Potential measles exposure in San Diego

SAN DIEGO (CNS) – Two people who caught the measles might have exposed
others at a Navy commissary, medical facilities and a lawyer's office, the San
Diego County Health and Human Services Agency reported Thursday.

The potential exposure at the Naval Base San Diego Commissary would have
happened Saturday between 1 p.m. and 4 p.m., according to the HHSA.

The individuals also might have exposed others at the Pettit Kohn Law
Offices, 11622 El Camino Real, last Friday between 8 a.m. and 7 p.m., and
Monday from 8 a.m. to 10 a.m., the HHSA said.

The agency reported that the affected medical offices are the Sharp Rees-Stealy Sorrento Mesa Urgent Care Center, 10243 Genetic Center Drive, Monday
between 4 p.m. and 8 p.m.; and Sharp Rees-Stealy Sorrento Mesa Primary Care, at
the same address, Tuesday between 12:30 p.m. and 6 p.m.

“Measles is a very contagious disease that can be spread easily by
coughing, sneezing or being in same room with an infected person,” said Dr.
Eric McDonald, the county deputy public health officer. “Anyone who was at any
of these specific locations at these times should watch for symptoms and
contact their health care provider by telephone first, if they show any signs
of the disease.”

Both of the sick individuals, who were not identified, are connected to
a San Diego resident who contracted the illness during a visit to the

HHSA and Navy public health officials are contacting individuals who
were known to be at the listed locations during the exposure periods to
determine if they have been vaccinated. The HHSA recommends that people who
have not been vaccinated, or not had measles, contact their doctors within one
week of the date of exposure.

People without a health provider can contact the HHSA Epidemiology
Branch at (619) 692-8499.

Those with symptoms are asked to telephone the provider in advance,
rather than visit an office directly, so that infection control measures can be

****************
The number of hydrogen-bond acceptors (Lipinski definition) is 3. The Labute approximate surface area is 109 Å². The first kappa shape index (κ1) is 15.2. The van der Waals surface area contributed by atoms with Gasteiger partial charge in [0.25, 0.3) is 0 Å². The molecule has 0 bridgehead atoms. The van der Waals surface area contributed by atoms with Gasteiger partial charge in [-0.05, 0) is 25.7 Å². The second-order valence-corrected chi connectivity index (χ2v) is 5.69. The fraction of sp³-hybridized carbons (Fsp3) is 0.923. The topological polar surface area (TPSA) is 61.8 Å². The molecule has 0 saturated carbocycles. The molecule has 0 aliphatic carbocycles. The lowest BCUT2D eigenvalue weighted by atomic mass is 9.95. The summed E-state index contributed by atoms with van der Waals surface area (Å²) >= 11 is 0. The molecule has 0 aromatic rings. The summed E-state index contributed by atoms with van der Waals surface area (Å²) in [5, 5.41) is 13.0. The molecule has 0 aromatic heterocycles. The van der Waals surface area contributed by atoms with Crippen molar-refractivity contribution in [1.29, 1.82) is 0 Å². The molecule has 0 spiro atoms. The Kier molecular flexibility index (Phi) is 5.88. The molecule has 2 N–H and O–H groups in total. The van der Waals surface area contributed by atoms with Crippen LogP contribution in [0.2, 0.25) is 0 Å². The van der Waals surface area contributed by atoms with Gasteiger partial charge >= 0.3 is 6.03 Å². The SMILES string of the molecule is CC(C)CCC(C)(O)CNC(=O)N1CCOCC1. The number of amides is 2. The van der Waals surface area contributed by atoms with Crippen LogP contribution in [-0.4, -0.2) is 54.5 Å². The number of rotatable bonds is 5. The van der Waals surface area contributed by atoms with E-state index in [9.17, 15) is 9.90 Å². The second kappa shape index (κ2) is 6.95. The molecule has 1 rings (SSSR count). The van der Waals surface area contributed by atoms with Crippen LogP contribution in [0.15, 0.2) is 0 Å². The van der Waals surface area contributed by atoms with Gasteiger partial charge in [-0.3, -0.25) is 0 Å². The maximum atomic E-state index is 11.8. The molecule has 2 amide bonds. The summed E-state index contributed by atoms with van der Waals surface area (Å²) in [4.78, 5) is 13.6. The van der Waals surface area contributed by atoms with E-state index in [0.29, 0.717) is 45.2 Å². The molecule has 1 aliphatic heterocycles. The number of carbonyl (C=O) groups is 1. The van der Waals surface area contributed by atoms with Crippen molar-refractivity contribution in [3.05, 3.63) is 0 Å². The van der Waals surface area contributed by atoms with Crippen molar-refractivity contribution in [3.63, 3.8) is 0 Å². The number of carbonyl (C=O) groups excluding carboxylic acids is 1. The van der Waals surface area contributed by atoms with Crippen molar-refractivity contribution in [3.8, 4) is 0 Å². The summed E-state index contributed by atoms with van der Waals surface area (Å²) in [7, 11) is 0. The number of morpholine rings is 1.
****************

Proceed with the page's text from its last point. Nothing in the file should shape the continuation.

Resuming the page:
implemented to prevent exposure to others.

The HHSA said measles develop seven to 21 days after exposure. Early
symptoms include cough, runny nose and red eyes, and a distinctive red rash
usually appears one to four days after early symptoms appear.

A person is considered contagious four days before the rash appears. The
rash begins on the face and head then proceeds downward and outward to the
hands and feet.

“The best way to prevent measles is by getting the measles vaccine,”
McDonald said. “Infants under 12 months of age are at high risk of infection
with measles because they would not have received the protective vaccine.”

The U.S. Centers for Disease Control recommends two doses of the
vaccine: the first at 12 months of age, and the second between ages 4 to 6

Complications from measles are more common in children younger than 5
years old and adults 20 years and older, including diarrhea, ear infection and
pneumonia. Death can occur from severe complications and the risk is higher
among younger children and adults, according to the HHSA.

The agency said there is no treatment for measles. Bed rest, fluids and
fever control are recommended. People with complications may need treatment for
their specific problem.

Information about measles, other disease and vaccinations is available
by calling the HHSA Immunization Branch at (866) 358-2966 or visiting the
website at www.sdiz.org.

Categories: KUSI